It’s funny how one small feature can give a game an identity. What makes Bloodstained: Curse of the Moon feel like a Castlevania game of yore isn’t the long-reaching whip attack, or the items nonsensically hidden inside floating candles, but rather the fiddly to navigate staircases.
They were a nuisance in Castlevania – requiring diagonal input – and they’re just as bothersome here. But do you know what? Without them, this wouldn’t be a 100% authentic Castlevania experience.
Pleasingly, Curse of the Moon is less of a shameless clone and more of a homage, featuring enough fresh ideas to allow it to stand on its own two feet. There are plenty of similarities, of course, and as you can doubtlessly tell by the screenshots it nails the 8-bit aesthetic perfectly.
The sprites are well-drawn, and even though the animation is far from flamboyant, every character has been crafted with personality. The surprisingly creative bosses are an undeniable highlight, being an assortment of big, bold, and fast-moving creatures that would have caused the humble NES to grind to a halt.
Taking around 2-3 hours to complete, the adventure is spread across eight stages – four leading to the main villain’s harrowing abode, and four set within its bloodstained walls. The difficulty level is perfectly pitched, with the opening stages relatively easy going and the final two requiring acute timing, careful resource management, and precision platforming skills.
Those not weaned on the original Castlevania games shouldn’t worry as ‘casual mode’ lives up to its name, granting infinite lives and featuring sensible checkpoint placing. Even the bosses can be beaten after just two or three attempts on casual difficulty, providing you’ve hoarded a supply of secondary-weapons. They really pack a punch.
During the first four stages additional playable characters are introduced, each with their own skills and weapons; both primary and secondary. The starting character is the good all-rounder, and you may be surprised to learn they take a sword – as opposed to a whip – into battle. It’s the female lead that favours the whip, also able to slide into gaps and jump high. An elderly gent has the smallest health bar of all but the strongest magic, including an invaluable magical shield.
This leaves us with a red-eyed creature of the night, able to transform into a bat. Again, this skill proves invaluable – with enough magic power it’s entirely possible to fly past enemies and avoid tricky platforming sections.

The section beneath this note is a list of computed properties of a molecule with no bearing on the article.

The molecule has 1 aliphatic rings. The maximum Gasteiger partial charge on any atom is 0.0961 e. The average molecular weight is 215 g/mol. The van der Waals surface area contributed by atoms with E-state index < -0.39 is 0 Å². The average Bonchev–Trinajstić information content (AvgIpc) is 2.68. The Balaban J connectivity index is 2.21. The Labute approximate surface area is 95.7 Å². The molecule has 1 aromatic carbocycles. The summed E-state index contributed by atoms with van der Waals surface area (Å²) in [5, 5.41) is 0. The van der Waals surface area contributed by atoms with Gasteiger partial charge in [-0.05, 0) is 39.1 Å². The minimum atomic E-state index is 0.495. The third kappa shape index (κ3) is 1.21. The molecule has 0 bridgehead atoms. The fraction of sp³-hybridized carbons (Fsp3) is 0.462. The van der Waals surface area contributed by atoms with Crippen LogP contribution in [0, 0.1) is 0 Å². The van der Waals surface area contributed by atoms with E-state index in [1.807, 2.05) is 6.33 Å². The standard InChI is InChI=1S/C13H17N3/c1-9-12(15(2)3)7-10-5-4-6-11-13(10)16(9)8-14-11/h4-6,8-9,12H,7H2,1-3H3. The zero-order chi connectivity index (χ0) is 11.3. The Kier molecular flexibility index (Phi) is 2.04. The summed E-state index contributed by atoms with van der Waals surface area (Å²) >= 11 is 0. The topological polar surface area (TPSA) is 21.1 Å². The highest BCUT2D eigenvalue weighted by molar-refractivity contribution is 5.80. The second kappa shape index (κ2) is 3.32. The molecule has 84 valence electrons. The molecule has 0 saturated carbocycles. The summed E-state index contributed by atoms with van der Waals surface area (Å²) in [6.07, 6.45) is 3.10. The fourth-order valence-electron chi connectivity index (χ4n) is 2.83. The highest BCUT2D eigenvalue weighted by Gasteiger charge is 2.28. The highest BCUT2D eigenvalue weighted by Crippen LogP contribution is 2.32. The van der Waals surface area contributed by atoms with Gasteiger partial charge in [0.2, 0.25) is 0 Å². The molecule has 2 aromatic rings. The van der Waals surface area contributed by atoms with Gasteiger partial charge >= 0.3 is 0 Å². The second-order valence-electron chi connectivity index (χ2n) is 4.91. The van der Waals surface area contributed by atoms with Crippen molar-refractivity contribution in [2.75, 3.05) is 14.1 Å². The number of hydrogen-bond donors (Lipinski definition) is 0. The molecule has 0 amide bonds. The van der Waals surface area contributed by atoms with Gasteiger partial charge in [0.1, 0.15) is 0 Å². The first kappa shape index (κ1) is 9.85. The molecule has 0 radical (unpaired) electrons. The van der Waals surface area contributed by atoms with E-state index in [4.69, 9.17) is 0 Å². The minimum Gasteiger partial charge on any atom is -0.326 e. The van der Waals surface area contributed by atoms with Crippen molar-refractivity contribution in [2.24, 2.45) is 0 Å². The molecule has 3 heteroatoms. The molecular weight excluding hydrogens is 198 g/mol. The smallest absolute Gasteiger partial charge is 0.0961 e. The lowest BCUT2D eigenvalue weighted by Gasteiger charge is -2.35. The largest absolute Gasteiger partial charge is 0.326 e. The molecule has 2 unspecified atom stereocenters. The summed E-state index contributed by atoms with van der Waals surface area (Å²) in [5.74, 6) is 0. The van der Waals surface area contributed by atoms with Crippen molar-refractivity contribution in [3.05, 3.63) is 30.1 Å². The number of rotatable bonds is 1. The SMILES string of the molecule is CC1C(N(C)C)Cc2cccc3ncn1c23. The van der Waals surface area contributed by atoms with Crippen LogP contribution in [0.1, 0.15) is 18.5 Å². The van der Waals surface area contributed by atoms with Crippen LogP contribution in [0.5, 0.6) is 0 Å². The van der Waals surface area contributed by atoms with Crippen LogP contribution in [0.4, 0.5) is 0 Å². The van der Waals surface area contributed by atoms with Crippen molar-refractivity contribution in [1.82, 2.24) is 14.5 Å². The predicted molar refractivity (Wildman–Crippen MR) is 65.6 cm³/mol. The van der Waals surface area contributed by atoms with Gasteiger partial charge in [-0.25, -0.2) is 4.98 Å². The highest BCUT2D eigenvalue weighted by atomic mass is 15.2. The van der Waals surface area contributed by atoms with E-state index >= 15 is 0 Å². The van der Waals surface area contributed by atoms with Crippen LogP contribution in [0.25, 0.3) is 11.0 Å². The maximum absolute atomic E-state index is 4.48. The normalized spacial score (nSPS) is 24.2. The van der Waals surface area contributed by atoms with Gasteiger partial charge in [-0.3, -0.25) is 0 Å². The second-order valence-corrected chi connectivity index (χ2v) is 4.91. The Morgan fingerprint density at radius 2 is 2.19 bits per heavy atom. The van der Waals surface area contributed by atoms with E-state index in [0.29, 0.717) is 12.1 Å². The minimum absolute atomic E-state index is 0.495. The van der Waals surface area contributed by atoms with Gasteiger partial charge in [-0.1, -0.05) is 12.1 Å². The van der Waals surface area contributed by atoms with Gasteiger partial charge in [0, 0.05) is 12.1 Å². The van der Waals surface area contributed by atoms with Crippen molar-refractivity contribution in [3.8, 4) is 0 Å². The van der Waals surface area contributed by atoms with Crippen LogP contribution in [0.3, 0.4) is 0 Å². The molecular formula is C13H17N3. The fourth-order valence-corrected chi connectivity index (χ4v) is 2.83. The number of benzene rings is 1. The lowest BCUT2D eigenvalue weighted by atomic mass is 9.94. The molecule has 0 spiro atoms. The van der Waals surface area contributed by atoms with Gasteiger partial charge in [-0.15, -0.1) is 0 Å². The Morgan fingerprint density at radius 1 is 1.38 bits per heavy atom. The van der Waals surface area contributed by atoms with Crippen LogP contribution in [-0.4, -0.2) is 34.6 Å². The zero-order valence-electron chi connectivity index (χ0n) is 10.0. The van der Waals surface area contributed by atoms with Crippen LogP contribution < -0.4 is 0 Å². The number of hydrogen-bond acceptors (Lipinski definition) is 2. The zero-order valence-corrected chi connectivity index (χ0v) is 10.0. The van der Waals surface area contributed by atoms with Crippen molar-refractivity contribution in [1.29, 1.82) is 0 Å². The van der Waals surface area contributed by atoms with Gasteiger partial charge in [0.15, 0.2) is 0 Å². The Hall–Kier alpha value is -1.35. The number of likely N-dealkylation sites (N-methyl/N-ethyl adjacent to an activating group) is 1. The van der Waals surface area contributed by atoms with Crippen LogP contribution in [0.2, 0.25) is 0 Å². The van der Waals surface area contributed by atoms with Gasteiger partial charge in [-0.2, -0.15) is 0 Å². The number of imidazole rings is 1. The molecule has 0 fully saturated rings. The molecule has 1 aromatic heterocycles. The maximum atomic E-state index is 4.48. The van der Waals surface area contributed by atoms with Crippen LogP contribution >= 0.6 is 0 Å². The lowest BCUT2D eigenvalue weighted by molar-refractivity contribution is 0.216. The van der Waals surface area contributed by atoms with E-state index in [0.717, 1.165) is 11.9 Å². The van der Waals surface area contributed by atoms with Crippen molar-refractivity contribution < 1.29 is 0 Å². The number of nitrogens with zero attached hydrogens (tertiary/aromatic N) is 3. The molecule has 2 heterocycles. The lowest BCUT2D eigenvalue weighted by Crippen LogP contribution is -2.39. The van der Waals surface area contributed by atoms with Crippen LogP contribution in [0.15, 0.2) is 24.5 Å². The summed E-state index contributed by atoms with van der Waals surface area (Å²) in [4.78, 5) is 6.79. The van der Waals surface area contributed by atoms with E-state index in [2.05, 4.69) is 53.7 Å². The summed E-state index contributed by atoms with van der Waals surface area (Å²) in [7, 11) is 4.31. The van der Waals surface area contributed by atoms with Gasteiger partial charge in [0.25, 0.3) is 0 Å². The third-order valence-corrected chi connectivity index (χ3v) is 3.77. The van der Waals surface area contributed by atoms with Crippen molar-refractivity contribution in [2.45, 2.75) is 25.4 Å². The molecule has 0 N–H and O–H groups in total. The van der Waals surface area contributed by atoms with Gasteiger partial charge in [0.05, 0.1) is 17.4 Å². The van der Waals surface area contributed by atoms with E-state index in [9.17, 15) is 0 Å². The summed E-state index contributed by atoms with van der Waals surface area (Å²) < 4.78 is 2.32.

Characters can be swapped between via a push of a button. Rather than share one health bar they each have their own gauge. If one character dies while under your control you’re thrown back to the last checkpoint – a process that repeats until you’re reduced to a party of one. You soon learn to save the more adapt characters for certain situations, and it’s also a good idea to swap characters and collect surplus health to keep all four gauges topped up.
While the levels are short – those expecting a single, sprawling, environment may be disappointed – they’re well designed, housing secret areas, locations that require certain skills to reach, and various routes to take.
Thankfully, developers Inti Creates have resisted from turning each stage into a colossal labyrinth. Sometimes it appears a certain character is required to progress, but if you head to the next screen or down the nearest staircase, you’ll always find an alternative route. In fact, we’re pleased to report we didn’t have to resort to backtracking once.
Conceived as a mere stretch goal for the upcoming Bloodstained: Ritual of the Night, Curse of the Moon is one of those rare games that exceeds all expectations. What could have easily been a throwaway experience knocked out on the cheap with little care and effort has turned out to be the complete opposite; a smartly presented and meticulously put together experience, with tight controls and a memorable musical score. Once you take the additional difficulty modes and replay value into account, it proves to be quite a substantial package too.
Consider the bar for Ritual of the Night well and truly set. Talk about a tough act to follow.